ASA is using UTM technology supplied by SonicWall, which has been marketing the appliances to SMBs for a number of years but has retooled its product lineup in recent months to focus more of its efforts on the enterprise.

In late February, the company, which helped establish the firewall market, launched its new E-class of UTM devices aimed specifically at larger enterprises.

"The whole UTM concept was probably guilty of being over-hyped several years ago, especially in the sense of moving into larger environments, but even those customers are moving away from older standalone firewall technologies to devices that offer deep packet inspection and other functions," said John Cuhn, director of marketing for SonicWall. "A lot of this shift is about the available technology today, now that there are vendors like us balancing the features across multiple processing cores instead of a single processor or an ASIC the traffic moving through the device can be handled a lot better," he said. "Now that [UTM] can offer the ability to do full inspection across all the security functions without hitting traffic, I think we'll see UTM being pulled into a lot of different devices and into more enterprises."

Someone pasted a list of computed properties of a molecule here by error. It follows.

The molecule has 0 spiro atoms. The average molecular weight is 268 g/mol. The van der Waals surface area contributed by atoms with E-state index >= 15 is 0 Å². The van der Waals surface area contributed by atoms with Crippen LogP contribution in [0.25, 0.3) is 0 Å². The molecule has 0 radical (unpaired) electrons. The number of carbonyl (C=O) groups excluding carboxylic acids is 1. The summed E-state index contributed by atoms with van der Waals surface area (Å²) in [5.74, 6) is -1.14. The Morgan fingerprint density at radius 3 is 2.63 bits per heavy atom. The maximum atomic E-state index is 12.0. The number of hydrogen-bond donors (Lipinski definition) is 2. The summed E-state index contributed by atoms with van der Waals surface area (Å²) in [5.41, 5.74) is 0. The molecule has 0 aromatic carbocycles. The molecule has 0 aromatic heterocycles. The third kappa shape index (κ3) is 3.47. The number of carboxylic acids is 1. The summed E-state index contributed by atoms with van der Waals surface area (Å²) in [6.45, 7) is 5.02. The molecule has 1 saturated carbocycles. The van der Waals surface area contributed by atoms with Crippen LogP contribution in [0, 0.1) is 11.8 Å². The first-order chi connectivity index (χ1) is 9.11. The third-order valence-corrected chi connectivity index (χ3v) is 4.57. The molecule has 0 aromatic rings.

Rebranding unified threat management
In addition to products that won't cripple performance once all their features have been turned on -- one of the most common complaints made about earlier integrated security appliances -- vendors are also attempting to lure larger customers by eschewing the UTM banner for their systems.

Crossbeam, identified as a leader in the UTM market by IDC researchers, recently announced that it is moving away from the product terminology because the name has a "connotation that is tied to low-end solutions" built for SMBs. The company is instead marketing its high-end UTMs under the wording of "next generation security platforms."

Even analysts at Gartner are now labeling the tools traditionally positioned as UTMs as "next-generation firewalls."

At Fortinet, another vendor of UTM and network security appliances, company officials admit that they are seeing a better response in selling the multi-purpose security gateways as "consolidated security devices" when it comes to larger customers.

"Ultimately, people generally seem more confident today in the UTM-like approach, but the label has a bit of a distaste attached to it, so it works better to play up consolidation," said Anthony James, vice president of product management at Fortinet. "I think it's a bit of a misnomer, based mostly on the fact that the SMB is where UTM took off first, and the appeal is pretty much the same, but using the alternative positioning does seem to be accelerating interest with larger customers."